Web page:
Therefore, as would be apparent from the enclosed disclosure, many embodiments of the invention do the following: (1) relieve localized stresses caused by thermal mismatch of conventional processes; and/or (2) utilize high density routing of the semiconductor industry to route dense substrates. As the ball count goes up, the complexity of the routing goes up. This is where certain embodiments provide the greatest advantage, as the high density of an embedded carrier facilitates cheaper, more efficient routing. The higher the ball or land count, the more such embodiments excel.

Also as the ball count goes up, an integrated circuit that needs to be packaged gets larger and thermal expansion mismatches are worsened in the prior art, since the coefficient of thermal expansion is multiplied by the linear dimension. Again, several embodiments of the type described herein excel at providing support as high ball count substrates for such integrated circuits. Smaller substrates are shown in all of the figures in this disclosure except FIGS. 10A-10D, primarily to illustrate the invention at a scale that can be easily seen and understood. However, many embodiments actually have significantly higher (e.g. one or more order(s) of magnitude higher) numbers of pads, solder balls etc. As an example, in the embodiment illustrated in FIGS. 10A-10D, it is difficult to show all of the lands clearly in one drawing, because of the scales needed to show large substrates.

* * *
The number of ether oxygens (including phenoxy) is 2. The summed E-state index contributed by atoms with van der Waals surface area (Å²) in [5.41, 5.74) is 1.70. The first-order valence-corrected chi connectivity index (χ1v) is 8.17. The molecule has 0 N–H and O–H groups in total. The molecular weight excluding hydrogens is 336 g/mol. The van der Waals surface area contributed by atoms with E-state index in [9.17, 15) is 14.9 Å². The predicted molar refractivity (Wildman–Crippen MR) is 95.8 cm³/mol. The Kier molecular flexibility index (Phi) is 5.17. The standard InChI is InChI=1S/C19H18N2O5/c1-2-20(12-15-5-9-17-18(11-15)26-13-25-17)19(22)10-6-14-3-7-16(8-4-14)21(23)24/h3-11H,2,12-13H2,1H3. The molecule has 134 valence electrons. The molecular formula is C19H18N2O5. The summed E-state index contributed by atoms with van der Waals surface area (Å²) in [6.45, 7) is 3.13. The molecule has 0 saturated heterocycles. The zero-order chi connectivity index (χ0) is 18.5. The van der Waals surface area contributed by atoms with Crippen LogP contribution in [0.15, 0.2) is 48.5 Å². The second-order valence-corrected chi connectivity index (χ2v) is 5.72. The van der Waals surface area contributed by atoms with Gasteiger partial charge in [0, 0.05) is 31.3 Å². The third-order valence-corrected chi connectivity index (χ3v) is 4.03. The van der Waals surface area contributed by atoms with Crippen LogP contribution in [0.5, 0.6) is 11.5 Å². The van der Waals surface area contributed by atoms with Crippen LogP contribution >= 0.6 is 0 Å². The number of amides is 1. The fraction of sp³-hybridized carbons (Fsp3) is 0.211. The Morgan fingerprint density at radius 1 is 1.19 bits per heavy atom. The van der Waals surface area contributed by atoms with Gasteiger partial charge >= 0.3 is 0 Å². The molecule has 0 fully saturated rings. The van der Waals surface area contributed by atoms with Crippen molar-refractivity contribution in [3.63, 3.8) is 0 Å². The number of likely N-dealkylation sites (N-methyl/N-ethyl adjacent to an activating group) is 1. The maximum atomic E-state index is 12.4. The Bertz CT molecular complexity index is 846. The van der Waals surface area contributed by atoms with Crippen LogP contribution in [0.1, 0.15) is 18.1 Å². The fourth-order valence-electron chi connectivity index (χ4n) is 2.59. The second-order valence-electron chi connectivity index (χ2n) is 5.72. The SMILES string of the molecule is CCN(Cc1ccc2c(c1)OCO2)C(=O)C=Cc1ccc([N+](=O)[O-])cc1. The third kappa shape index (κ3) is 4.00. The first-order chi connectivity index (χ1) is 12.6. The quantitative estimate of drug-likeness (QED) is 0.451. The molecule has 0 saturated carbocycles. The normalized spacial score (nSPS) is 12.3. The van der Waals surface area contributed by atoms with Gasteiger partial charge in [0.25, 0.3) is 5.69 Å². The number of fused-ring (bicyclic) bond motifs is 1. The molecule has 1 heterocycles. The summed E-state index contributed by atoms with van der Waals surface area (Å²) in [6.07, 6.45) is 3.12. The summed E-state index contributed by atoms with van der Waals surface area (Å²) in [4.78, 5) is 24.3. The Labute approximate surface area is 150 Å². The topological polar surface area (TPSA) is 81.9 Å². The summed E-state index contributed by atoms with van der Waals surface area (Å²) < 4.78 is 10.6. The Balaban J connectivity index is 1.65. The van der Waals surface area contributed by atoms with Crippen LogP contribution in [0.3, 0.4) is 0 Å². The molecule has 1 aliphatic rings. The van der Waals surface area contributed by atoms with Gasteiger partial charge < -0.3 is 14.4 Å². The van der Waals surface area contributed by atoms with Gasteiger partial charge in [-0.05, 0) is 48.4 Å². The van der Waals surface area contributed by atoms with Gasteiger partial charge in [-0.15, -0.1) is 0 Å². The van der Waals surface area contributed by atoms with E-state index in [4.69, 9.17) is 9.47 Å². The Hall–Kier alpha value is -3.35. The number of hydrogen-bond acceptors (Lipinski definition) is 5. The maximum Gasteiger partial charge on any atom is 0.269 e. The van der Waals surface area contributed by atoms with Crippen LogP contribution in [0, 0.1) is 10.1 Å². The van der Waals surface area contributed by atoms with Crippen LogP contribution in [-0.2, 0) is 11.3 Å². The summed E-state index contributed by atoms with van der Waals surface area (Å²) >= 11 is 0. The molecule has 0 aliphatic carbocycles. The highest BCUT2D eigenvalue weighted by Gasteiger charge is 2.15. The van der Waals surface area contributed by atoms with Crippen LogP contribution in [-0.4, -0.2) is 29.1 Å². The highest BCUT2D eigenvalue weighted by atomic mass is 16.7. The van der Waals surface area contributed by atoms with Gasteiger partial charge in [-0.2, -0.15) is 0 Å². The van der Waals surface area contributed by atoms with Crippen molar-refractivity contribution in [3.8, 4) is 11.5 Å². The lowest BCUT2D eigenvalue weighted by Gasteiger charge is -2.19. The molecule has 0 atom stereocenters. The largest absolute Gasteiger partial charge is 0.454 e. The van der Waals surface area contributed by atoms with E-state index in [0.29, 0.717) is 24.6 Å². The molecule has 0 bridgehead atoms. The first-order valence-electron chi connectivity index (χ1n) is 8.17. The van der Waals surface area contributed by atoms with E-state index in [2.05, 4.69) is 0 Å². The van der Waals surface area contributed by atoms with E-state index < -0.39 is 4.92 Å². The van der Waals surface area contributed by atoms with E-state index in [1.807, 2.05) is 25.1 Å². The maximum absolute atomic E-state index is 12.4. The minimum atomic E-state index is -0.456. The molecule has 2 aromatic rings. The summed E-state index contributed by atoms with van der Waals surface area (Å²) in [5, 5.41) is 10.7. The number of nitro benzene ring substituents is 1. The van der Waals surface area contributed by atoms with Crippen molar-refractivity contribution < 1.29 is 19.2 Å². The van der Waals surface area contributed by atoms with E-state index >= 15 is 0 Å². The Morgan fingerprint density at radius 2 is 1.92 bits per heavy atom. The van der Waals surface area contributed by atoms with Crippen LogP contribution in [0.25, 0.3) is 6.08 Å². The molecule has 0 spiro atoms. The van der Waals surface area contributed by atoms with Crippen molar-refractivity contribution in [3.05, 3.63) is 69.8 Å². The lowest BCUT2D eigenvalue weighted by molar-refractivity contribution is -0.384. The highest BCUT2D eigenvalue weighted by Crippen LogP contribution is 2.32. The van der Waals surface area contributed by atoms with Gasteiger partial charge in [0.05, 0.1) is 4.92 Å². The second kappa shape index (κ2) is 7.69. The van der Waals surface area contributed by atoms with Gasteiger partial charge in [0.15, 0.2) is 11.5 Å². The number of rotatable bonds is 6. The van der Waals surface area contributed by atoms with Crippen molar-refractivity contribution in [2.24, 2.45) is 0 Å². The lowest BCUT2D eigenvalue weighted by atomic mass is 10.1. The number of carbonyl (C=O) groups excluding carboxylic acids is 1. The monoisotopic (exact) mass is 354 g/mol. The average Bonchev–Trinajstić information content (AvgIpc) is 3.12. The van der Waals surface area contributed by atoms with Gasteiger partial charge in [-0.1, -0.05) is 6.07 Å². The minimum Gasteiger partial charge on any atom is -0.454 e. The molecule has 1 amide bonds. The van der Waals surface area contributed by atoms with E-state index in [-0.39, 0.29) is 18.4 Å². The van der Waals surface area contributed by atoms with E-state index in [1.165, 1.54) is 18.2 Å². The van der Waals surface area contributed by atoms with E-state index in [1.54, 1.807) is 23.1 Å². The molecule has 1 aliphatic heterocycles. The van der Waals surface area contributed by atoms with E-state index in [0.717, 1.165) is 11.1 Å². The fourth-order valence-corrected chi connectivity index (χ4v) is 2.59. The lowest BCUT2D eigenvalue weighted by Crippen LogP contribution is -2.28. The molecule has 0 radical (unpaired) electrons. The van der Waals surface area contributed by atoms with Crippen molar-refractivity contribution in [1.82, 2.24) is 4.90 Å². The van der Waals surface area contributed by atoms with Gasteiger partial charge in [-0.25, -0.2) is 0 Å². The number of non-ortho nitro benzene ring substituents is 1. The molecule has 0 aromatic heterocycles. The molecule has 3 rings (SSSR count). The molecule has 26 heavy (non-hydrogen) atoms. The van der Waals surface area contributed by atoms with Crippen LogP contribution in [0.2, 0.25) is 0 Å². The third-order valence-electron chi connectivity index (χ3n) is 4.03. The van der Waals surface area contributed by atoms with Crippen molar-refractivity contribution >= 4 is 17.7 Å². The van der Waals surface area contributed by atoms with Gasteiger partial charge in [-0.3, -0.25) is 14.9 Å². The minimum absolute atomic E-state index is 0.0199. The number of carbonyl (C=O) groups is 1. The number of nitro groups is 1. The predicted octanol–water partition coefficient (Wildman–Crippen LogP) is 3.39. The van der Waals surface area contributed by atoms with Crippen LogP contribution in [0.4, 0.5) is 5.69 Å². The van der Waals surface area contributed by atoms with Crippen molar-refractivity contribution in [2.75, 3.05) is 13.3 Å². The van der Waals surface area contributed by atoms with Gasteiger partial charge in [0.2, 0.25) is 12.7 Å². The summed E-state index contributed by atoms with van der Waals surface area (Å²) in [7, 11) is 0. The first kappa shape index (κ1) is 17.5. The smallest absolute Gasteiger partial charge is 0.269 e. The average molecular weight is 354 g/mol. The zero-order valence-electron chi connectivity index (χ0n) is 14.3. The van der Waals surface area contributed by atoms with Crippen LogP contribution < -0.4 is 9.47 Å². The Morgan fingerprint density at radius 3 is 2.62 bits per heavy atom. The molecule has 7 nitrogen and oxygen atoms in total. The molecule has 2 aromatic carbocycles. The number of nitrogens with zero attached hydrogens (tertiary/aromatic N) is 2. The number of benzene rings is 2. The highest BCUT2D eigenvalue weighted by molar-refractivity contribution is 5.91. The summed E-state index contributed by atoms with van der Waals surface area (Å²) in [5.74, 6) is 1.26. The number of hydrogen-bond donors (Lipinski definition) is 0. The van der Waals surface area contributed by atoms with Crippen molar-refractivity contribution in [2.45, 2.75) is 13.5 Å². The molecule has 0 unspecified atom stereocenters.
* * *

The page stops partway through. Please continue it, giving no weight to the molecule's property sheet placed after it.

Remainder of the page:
Moreover, in some embodiments, active or passive devices may be attached to an embedded carrier of the type described herein (as may be done in a multi-chip-module) with any technique other than flip chip bonding such as wirebonding. Furthermore, although in certain embodiments, a number of solder balls are placed on the pads of chip 310 as described above, in other embodiments a number of such solder balls may be placed on pads A1-AN of carrier 100, either in addition to or instead of solder balls on chip 310.

Therefore, numerous such modifications and adaptations of the above-described embodiments are encompassed by the attached claims.

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Classifications
U.S. Classification257/737, 257/777, 257/778, 257/E25.012, 257/E23.063, 257/E23.172, 257/E23.07, 257/772, 361/783
International ClassificationH01L23/538, H01L23/498, H01L25/065
Cooperative ClassificationH01L2224/16, H01L25/0655, H01L2924/01078, H01L23/49833, H01L2924/01079, H01L2924/09701, H01L2924/15311, H01L23/5385, H01L23/49838
European ClassificationH01L23/498G, H01L23/538F, H01L23/498F, H01L25/065N
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Effective date: 20090607